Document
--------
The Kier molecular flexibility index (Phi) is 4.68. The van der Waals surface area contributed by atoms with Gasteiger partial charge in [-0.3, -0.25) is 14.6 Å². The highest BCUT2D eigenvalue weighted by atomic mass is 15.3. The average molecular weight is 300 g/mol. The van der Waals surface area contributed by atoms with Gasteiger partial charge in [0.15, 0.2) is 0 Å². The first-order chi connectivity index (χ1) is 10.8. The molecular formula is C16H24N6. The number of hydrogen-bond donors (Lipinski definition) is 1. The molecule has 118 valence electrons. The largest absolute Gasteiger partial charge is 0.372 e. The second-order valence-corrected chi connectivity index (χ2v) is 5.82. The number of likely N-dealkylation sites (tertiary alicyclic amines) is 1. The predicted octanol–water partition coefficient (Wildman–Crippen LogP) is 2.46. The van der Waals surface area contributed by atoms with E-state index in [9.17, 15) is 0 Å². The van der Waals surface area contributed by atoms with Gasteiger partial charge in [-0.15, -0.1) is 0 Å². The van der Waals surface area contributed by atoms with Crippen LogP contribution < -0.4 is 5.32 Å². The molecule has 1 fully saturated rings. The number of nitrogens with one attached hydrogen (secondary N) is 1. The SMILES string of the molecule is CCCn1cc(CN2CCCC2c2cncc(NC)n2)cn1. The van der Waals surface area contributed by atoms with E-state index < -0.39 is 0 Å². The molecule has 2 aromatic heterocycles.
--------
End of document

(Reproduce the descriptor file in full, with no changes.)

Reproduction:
The Kier molecular flexibility index (Phi) is 4.68. The van der Waals surface area contributed by atoms with Gasteiger partial charge in [-0.3, -0.25) is 14.6 Å². The highest BCUT2D eigenvalue weighted by atomic mass is 15.3. The average molecular weight is 300 g/mol. The van der Waals surface area contributed by atoms with Gasteiger partial charge in [0.15, 0.2) is 0 Å². The first-order chi connectivity index (χ1) is 10.8. The molecular formula is C16H24N6. The number of hydrogen-bond donors (Lipinski definition) is 1. The molecule has 118 valence electrons. The largest absolute Gasteiger partial charge is 0.372 e. The second-order valence-corrected chi connectivity index (χ2v) is 5.82. The number of likely N-dealkylation sites (tertiary alicyclic amines) is 1. The predicted octanol–water partition coefficient (Wildman–Crippen LogP) is 2.46. The van der Waals surface area contributed by atoms with E-state index in [9.17, 15) is 0 Å². The van der Waals surface area contributed by atoms with Gasteiger partial charge in [-0.15, -0.1) is 0 Å². The van der Waals surface area contributed by atoms with Crippen LogP contribution < -0.4 is 5.32 Å². The molecule has 1 fully saturated rings. The number of nitrogens with one attached hydrogen (secondary N) is 1. The SMILES string of the molecule is CCCn1cc(CN2CCCC2c2cncc(NC)n2)cn1. The van der Waals surface area contributed by atoms with E-state index < -0.39 is 0 Å². The molecule has 2 aromatic heterocycles.